Adding Shortcuts to Launch Center Pro

As many of you are probably aware, with the release of Launch Center Pro 3, Contrast created a Shortcuts custom shortcut to make adding shortcuts to Launch Center Pro that much easier. For those interested, the shortcut is below; and it is worth taking note that it was the addition of being able to specify the clipboard contents as an icon that made this a particularly cool feature.

I decided to make a few revisions to this custom shortcut in an effort to enhance it for my own needs. It doesn’t appear to have obviously broken anything, so I thought I might share it here in case anyone else might find it of use too.

The name may look a little odd at first, but I’ll come back to that below as I describe the revisions I’ve made.


TL;DR Version of revisions
  1. Enables ‘invisible’ run of shortcuts via self or very shortcut call shortcut.
  2. Option to return to Launch Center Pro at end of shortcut.
  3. Sort & filter options for selection of shortcut.

Launch Method

When the shortcut is run (directly), it will display several menus to the user to build up the framework for the shortcut launching. It begins by prompting the user to select a launch method.

I added this to speed up my shortcuts. When version 3 of Launch Center Pro launched, I was really impressed by the speed of start-up and launch and when running shortcuts, it was actually feeling slowed down. Apart from clever algorithms and generally reducing the number of actions in a shortcut, another way to speed up a shortcut is to run it ‘invisibly’. By this I mean call one shortcut from another with the Run Shortcut action, and the option to show while running turned off. Because Shortcuts doesn’t have to animate and redraw the page, it can run the shortcut more efficiently. For more long/complex shortcuts this can make a huge difference.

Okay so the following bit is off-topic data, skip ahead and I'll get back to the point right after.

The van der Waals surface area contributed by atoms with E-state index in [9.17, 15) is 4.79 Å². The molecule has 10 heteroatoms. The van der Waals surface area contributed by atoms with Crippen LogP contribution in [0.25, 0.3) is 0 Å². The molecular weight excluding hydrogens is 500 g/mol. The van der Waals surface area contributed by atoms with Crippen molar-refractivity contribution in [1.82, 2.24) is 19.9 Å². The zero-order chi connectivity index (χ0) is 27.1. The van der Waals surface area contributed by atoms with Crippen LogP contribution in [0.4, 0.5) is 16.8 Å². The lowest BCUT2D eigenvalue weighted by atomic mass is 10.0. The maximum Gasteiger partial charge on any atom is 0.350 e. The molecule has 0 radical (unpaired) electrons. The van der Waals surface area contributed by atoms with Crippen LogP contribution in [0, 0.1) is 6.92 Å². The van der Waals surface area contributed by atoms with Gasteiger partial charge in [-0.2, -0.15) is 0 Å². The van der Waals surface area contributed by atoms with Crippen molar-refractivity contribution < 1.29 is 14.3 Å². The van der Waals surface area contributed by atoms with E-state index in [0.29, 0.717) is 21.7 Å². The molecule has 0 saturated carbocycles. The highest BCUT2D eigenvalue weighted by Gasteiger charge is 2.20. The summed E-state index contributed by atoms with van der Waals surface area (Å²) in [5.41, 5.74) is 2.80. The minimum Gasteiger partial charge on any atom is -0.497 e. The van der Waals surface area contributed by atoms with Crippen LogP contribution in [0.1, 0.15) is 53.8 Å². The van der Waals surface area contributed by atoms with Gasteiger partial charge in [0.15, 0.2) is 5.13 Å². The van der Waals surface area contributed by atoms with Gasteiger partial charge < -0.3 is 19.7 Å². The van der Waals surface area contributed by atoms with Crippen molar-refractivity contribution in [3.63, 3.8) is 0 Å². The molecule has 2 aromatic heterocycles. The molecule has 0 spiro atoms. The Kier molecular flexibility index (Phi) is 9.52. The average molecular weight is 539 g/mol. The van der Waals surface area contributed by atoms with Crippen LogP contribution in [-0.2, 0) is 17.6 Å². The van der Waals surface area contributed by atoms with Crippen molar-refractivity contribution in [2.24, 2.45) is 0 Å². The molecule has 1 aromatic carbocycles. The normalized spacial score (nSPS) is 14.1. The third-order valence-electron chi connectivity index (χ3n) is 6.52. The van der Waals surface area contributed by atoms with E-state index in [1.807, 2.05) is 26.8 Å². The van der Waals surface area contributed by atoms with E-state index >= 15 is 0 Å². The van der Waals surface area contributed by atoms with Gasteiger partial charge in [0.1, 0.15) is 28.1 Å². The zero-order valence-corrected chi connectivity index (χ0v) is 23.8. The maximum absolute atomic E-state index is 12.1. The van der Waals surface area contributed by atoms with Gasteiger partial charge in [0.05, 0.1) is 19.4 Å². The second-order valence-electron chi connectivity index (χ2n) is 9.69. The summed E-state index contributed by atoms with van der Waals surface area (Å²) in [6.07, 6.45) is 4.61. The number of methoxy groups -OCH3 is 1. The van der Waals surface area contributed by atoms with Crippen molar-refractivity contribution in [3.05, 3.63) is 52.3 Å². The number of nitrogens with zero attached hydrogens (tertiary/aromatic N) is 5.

So what does this first menu actually do?

Well the first option for “Direct call of shortcut” will set the basic approach of the shortcut to do just the same as the original shortcut. It will put a URL into Launch Center Pro that triggers the shortcut and it will run that shortcut ‘visibly’.

The second and third options both provide ways for indirect running of a shortcut such that it will be run ‘invisibly’ as described above.

“Indirect call via ‘LCP Run Shortcut’ shortcut” will actually use itself to instigate this behaviour. If you look at the steps in the shortcut, you’ll see it immediately captures any parameter coming in and if there is one, it will attempt to run it as a shortcut. Failing that, it will begin running through the installation procedure. It’s for this reason I named the shortcut as I have. If the name of a shortcut is passed into this shortcut as a text parameter, it will be captured and run ‘invisibly’.

The final option of “Indirect call via ‘Quick Run’ shortcut” works in just the same way as for the “LCP Run Shortcut”. The difference is that the shortcut that it uses has no checking for if the parameter exists, working on the premise that it always will. It is also so short on the page, that it will never scroll during execution. In practical terms I’ve not seen any notable difference in speed between the two shortcuts, but not everyone on every device may necessarily have the same experience. Plus I already had Quick Run Shortcut in place and in use.

Here’s the “Quick Run” shortcut

Post Launch